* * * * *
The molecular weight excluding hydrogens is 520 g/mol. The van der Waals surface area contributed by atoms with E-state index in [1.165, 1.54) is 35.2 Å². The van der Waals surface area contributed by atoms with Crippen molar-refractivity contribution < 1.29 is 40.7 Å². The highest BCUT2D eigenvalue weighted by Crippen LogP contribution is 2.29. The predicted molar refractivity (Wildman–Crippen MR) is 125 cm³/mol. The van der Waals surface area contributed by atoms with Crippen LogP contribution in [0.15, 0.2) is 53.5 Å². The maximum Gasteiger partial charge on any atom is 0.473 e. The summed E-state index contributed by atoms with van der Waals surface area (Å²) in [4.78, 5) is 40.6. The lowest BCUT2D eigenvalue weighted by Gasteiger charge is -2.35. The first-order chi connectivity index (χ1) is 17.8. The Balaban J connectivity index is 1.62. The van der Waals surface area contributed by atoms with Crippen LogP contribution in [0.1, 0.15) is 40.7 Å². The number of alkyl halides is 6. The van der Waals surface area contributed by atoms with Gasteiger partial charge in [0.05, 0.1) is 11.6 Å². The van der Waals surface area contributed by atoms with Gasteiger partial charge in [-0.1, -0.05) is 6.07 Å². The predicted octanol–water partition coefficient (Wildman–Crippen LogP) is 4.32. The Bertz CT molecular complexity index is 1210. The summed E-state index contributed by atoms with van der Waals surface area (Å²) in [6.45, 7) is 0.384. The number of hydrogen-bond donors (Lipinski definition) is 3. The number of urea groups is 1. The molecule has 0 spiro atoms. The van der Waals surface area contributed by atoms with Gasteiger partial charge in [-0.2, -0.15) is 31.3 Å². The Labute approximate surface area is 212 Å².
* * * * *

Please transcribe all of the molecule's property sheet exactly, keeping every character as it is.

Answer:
The molecular weight excluding hydrogens is 520 g/mol. The van der Waals surface area contributed by atoms with E-state index in [1.165, 1.54) is 35.2 Å². The van der Waals surface area contributed by atoms with Crippen molar-refractivity contribution < 1.29 is 40.7 Å². The highest BCUT2D eigenvalue weighted by Crippen LogP contribution is 2.29. The predicted molar refractivity (Wildman–Crippen MR) is 125 cm³/mol. The van der Waals surface area contributed by atoms with Crippen LogP contribution in [0.15, 0.2) is 53.5 Å². The maximum Gasteiger partial charge on any atom is 0.473 e. The summed E-state index contributed by atoms with van der Waals surface area (Å²) in [4.78, 5) is 40.6. The lowest BCUT2D eigenvalue weighted by Gasteiger charge is -2.35. The first-order chi connectivity index (χ1) is 17.8. The Balaban J connectivity index is 1.62. The van der Waals surface area contributed by atoms with Crippen LogP contribution in [0.1, 0.15) is 40.7 Å². The number of alkyl halides is 6. The van der Waals surface area contributed by atoms with Gasteiger partial charge in [0.05, 0.1) is 11.6 Å². The van der Waals surface area contributed by atoms with Gasteiger partial charge in [-0.1, -0.05) is 6.07 Å². The predicted octanol–water partition coefficient (Wildman–Crippen LogP) is 4.32. The Bertz CT molecular complexity index is 1210. The summed E-state index contributed by atoms with van der Waals surface area (Å²) in [6.45, 7) is 0.384. The number of hydrogen-bond donors (Lipinski definition) is 3. The number of urea groups is 1. The molecule has 0 spiro atoms. The van der Waals surface area contributed by atoms with Gasteiger partial charge in [-0.2, -0.15) is 31.3 Å². The Labute approximate surface area is 212 Å².